If you follow the news on personal finance-related matters at all, you’ve probably heard about the delay in implementing the third part of the Department of Labor’s fiduciary rule. This is the rule that mandates financial advisors who offer retirement investments—no matter who they are—must act in the “best interest” of their clients. It’s a code of ethics anyone would presume is already required, even though in reality, 90% of financial advisors are not legally required to follow this basic standard. That’s because 90% of financial advisors don’t work for you. They work for the brokerage firms who pay them to sell their products.
Here’s how to know if the delay in the rule affects you
Advisors at brokerage firms sell investments and strategies that typically cost you a lot more in hidden fees and then those investments tend to underperform the benchmark indices. That also goes for insurance companies that offer retirement investments. Take a look at this graph to see how much money you can lose by overpaying to invest using a typical big brokerage firm.
Worse than high fees and lousy advice, according to Harvard Business Review, too many, 1 in every 12 advisors at brokerage firms have complaints and serious violations on their background records.
Delaying the full implementation of a rule that protects consumers from subpar advice means clients who rely on the big name broker-advisors for serious investment advice for their retirement savings are leaving themselves wide open to conflicts of interest and more potential risk. The conflicts includes aggressive sales tactics, but most of all, these brokerage clients may not even realize when they opened their brokerage account, they also waived their legal right to sue the advisor (or his firm) if the advice turns out to be totally inappropriate and the client loses money.
“Please, excuse me from working in your best interest”
If you’re working with a salesperson or representative at a brokerage firm right now, you especially need to know about something called the “best-interest contract exemption,” or BICE. This clause sounds like some kind of joke, but it’s not. This is a contract that does exactly what it says. By signing it, you’re giving your advisor permission to sell you an investment that may not be in your best interest, and the DoL’s fiduciary rule allows brokers can ask you to sign one. It’s a loophole for brokerage firms and insurance companies and also a concession the rule is allowing for brokers who want to call themselves “fiduciaries” but still plan to do business as usual by selling investments with hefty commissions that are only “suitable” rather than “best” for their clients—adhering to the lower suitability standard instead of being a true fiduciary.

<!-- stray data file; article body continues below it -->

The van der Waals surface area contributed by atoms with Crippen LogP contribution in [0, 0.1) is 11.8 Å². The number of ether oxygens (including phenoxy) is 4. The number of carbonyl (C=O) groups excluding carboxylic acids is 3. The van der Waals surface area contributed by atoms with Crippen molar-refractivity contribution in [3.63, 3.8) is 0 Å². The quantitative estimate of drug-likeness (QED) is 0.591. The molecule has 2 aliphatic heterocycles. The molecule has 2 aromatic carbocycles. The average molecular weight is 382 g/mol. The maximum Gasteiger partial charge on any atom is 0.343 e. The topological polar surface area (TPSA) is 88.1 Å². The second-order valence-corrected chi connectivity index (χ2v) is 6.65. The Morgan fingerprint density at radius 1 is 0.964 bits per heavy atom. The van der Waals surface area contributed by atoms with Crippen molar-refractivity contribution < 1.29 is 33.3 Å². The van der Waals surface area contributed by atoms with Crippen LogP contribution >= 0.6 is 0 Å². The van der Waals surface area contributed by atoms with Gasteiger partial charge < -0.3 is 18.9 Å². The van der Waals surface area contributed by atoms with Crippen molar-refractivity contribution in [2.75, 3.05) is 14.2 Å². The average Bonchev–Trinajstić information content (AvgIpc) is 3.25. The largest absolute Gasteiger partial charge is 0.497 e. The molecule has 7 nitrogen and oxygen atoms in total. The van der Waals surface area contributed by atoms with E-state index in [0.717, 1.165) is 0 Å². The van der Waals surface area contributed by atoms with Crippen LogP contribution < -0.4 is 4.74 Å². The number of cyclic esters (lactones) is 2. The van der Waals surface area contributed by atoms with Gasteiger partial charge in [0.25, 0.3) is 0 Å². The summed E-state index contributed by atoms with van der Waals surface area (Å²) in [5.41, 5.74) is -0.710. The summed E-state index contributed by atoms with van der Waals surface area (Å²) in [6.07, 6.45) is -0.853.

Unfortunately, this ‘best-interest contract exemption’ may give some investors a false sense of security at a time when they need to continue being just as vigilant as ever, and the fact that the rule’s implementation was delayed doesn’t change this.
Consumers don’t hear as much about the 50,000 or so independent financial advisors who aren’t salespeople or insurance agents. These are investment advisors, wealth managers or financial planners who register with the SEC and therefore, must strictly follow the higher fiduciary standard. With or without the fiduciary rule in place these independent advisors have to put your interests first, and they typically have access to every available investment product. The difference is, they work only and directly for you so it is in their best interest to find the best performing investments at the lowest possible cost.
Here’s how to put your knowledge to work right now:
- Demand full transparency so you can easily see and understand all fees and expenses.
- Only choose an advisor who follows the fiduciary standard and is willing to put that oath in writing.
- Go over every page of the contract with your advisor before you sign any of it so you can understand what each page means as far as your rights and your advisor’s responsibilities. This will also protect you from signing any ‘best-interest contract exemption’ without being aware of it.
Consumers should always be entitled to the protections the fiduciary standard sets forth without needing a new rule or pressure to force an advisor into a fiduciary role. If a financial advisor doesn’t want to bother acting as a fiduciary, why would you bother with him?
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